Ivanov – the Russian Hamlet?
“It is time we came to our senses. I have been playing the part of Hamlet, and you have been playing the part of a noble and devoted girl. We have kept up the farce long enough.” (Ivanov)
Anton Pavlovich Chekhov wrote his first known play for Borsh Theatre of Moscow at age 27, in under two weeks. It premiered on 19 November 1887. “I wrote this play almost on a bet, following a conversation with Korsh. I went to bed, invented the theme, and proceeded to write it up. I spent two weeks, more precisely, ten days working on it,” he wrote in a letter. The piece was originally meant to be a comedy, a departure from conventions and the theatrical canon of the day, whose protagonist is “an average man, by no means a hero”. The first production was a success, but even Chekhov himself was dissatisfied with its artistic quality. The second version turned the comedy into a drama, which left a clear mark on the characters and style of the play. This second version premiered at Aleksandrinsky Theatre in 1888 and was an even bigger hit, and since then, this Chekhov piece has regularly featured in the repertoires of most theatres worldwide. The character and “message” of the play’s protagonist spark controversy to this very day, as they leave room for a variety of interpretations. Ivanov is a disillusioned intellectual with profound sentiments, who sees his lack of fulfilment in a tragic light. In the course of the play, he compares himself to Hamlet on several occasions. It is not by chance that many theatre makers and literary experts refer to Ivanov as the “Russian Hamlet”, a talented man destined for greater things but unable to become the master of his fate, whose rebellion against the world eventually turns into self-destruction.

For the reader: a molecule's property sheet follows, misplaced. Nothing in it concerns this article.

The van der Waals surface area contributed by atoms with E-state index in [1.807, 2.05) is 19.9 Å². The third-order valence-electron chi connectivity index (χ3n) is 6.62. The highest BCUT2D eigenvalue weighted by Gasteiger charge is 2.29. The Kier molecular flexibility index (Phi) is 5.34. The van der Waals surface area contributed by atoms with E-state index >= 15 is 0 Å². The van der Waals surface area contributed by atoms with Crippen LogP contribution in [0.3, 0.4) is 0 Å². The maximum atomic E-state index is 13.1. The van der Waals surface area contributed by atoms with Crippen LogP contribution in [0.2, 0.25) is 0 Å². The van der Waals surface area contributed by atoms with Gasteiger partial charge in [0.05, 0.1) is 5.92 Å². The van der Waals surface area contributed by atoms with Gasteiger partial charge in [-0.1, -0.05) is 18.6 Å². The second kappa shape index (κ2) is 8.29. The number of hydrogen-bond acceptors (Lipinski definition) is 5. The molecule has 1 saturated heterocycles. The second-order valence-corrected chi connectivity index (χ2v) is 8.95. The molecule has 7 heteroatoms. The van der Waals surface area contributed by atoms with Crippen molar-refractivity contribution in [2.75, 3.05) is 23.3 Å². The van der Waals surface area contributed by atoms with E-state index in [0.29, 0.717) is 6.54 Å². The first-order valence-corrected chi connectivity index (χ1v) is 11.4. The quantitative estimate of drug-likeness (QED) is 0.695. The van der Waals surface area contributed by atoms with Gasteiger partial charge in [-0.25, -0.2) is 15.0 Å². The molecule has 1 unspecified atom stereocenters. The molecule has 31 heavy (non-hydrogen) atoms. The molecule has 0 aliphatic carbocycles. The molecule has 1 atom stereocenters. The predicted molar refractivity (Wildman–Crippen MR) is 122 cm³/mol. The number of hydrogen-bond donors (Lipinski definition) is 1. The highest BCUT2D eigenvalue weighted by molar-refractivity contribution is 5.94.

“I am nearly killed by shame when I think what a strong, healthy man like myself has become – heaven only knows what – a Manfred or a Hamlet, or some sort of superfluous man...” (Ivanov)
Director János Szász, who has worked with Chekhov plays on a number of occasions, has directed Ivanov for the first time. For him, staging Chekhov’s drama represents a secret to unlock, a special emotional-spiritual journey with the company, at the end of which we witness the fall of an intellectual through Ivanov’s complex personality, and perhaps, come closer to understanding what it means to be human.